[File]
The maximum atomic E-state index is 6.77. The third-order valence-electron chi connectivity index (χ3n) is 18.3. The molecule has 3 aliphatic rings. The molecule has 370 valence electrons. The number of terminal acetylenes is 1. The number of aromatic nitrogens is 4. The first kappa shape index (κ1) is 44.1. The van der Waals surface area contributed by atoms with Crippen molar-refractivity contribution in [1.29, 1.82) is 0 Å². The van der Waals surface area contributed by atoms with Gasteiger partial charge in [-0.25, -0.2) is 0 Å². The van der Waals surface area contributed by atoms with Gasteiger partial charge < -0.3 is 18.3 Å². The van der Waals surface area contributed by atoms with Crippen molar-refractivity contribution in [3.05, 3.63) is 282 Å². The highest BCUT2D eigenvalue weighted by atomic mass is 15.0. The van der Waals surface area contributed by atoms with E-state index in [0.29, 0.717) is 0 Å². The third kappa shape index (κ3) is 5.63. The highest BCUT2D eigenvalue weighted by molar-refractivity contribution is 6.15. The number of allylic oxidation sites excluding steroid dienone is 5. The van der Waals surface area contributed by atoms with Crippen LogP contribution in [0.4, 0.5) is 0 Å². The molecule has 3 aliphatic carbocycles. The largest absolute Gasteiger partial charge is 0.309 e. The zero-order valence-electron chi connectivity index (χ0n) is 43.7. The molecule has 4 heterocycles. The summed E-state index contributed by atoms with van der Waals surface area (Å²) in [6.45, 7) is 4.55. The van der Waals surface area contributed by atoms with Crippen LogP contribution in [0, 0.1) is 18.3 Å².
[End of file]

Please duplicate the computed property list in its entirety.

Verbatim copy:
The maximum atomic E-state index is 6.77. The third-order valence-electron chi connectivity index (χ3n) is 18.3. The molecule has 3 aliphatic rings. The molecule has 370 valence electrons. The number of terminal acetylenes is 1. The number of aromatic nitrogens is 4. The first kappa shape index (κ1) is 44.1. The van der Waals surface area contributed by atoms with Crippen molar-refractivity contribution in [1.29, 1.82) is 0 Å². The van der Waals surface area contributed by atoms with Gasteiger partial charge in [-0.25, -0.2) is 0 Å². The van der Waals surface area contributed by atoms with Gasteiger partial charge < -0.3 is 18.3 Å². The van der Waals surface area contributed by atoms with Crippen molar-refractivity contribution in [3.05, 3.63) is 282 Å². The highest BCUT2D eigenvalue weighted by atomic mass is 15.0. The van der Waals surface area contributed by atoms with E-state index in [0.29, 0.717) is 0 Å². The third kappa shape index (κ3) is 5.63. The highest BCUT2D eigenvalue weighted by molar-refractivity contribution is 6.15. The number of allylic oxidation sites excluding steroid dienone is 5. The van der Waals surface area contributed by atoms with Crippen LogP contribution in [0.4, 0.5) is 0 Å². The molecule has 3 aliphatic carbocycles. The largest absolute Gasteiger partial charge is 0.309 e. The zero-order valence-electron chi connectivity index (χ0n) is 43.7. The molecule has 4 heterocycles. The summed E-state index contributed by atoms with van der Waals surface area (Å²) in [6.45, 7) is 4.55. The van der Waals surface area contributed by atoms with Crippen LogP contribution in [0, 0.1) is 18.3 Å².